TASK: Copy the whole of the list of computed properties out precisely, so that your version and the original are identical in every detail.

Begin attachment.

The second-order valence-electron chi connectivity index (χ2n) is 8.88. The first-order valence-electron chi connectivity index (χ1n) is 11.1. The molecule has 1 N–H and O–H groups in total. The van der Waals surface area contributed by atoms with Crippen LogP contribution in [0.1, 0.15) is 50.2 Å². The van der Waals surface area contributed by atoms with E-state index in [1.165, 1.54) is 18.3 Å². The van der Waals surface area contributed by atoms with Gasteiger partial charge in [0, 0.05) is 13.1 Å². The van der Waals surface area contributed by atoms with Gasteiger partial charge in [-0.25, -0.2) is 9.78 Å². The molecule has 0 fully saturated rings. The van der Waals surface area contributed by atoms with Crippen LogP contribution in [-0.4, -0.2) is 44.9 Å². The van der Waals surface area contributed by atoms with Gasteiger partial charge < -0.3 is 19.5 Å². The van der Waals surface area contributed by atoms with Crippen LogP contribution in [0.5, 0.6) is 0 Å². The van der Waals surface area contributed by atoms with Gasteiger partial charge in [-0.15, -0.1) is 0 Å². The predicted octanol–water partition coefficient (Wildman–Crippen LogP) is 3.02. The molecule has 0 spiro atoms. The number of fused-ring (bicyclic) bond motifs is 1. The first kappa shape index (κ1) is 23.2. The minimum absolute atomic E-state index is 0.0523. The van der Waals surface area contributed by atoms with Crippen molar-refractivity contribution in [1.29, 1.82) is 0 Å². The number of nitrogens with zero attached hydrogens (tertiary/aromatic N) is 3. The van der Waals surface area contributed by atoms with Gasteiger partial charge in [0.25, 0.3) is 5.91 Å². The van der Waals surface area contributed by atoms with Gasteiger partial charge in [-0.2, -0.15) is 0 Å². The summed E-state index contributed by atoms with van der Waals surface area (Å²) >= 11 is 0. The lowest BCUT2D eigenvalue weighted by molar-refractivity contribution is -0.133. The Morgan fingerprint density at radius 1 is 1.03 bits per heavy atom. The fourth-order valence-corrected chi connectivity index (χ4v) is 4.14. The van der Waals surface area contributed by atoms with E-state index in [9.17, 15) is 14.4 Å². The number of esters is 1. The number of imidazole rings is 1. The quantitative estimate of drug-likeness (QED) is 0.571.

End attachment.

The second-order valence-electron chi connectivity index (χ2n) is 8.88. The first-order valence-electron chi connectivity index (χ1n) is 11.1. The molecule has 1 N–H and O–H groups in total. The van der Waals surface area contributed by atoms with Crippen LogP contribution in [0.1, 0.15) is 50.2 Å². The van der Waals surface area contributed by atoms with E-state index in [1.165, 1.54) is 18.3 Å². The van der Waals surface area contributed by atoms with Gasteiger partial charge in [0, 0.05) is 13.1 Å². The van der Waals surface area contributed by atoms with Gasteiger partial charge in [-0.25, -0.2) is 9.78 Å². The molecule has 0 fully saturated rings. The van der Waals surface area contributed by atoms with Crippen LogP contribution in [-0.4, -0.2) is 44.9 Å². The van der Waals surface area contributed by atoms with Gasteiger partial charge < -0.3 is 19.5 Å². The van der Waals surface area contributed by atoms with Crippen LogP contribution in [0.5, 0.6) is 0 Å². The van der Waals surface area contributed by atoms with Gasteiger partial charge in [-0.15, -0.1) is 0 Å². The predicted octanol–water partition coefficient (Wildman–Crippen LogP) is 3.02. The molecule has 0 spiro atoms. The number of fused-ring (bicyclic) bond motifs is 1. The first kappa shape index (κ1) is 23.2. The minimum absolute atomic E-state index is 0.0523. The van der Waals surface area contributed by atoms with Crippen molar-refractivity contribution in [1.29, 1.82) is 0 Å². The number of nitrogens with zero attached hydrogens (tertiary/aromatic N) is 3. The van der Waals surface area contributed by atoms with Gasteiger partial charge in [0.25, 0.3) is 5.91 Å². The van der Waals surface area contributed by atoms with Gasteiger partial charge in [-0.2, -0.15) is 0 Å². The summed E-state index contributed by atoms with van der Waals surface area (Å²) >= 11 is 0. The lowest BCUT2D eigenvalue weighted by molar-refractivity contribution is -0.133. The Morgan fingerprint density at radius 1 is 1.03 bits per heavy atom. The fourth-order valence-corrected chi connectivity index (χ4v) is 4.14. The van der Waals surface area contributed by atoms with E-state index in [9.17, 15) is 14.4 Å². The number of esters is 1. The number of imidazole rings is 1. The quantitative estimate of drug-likeness (QED) is 0.571.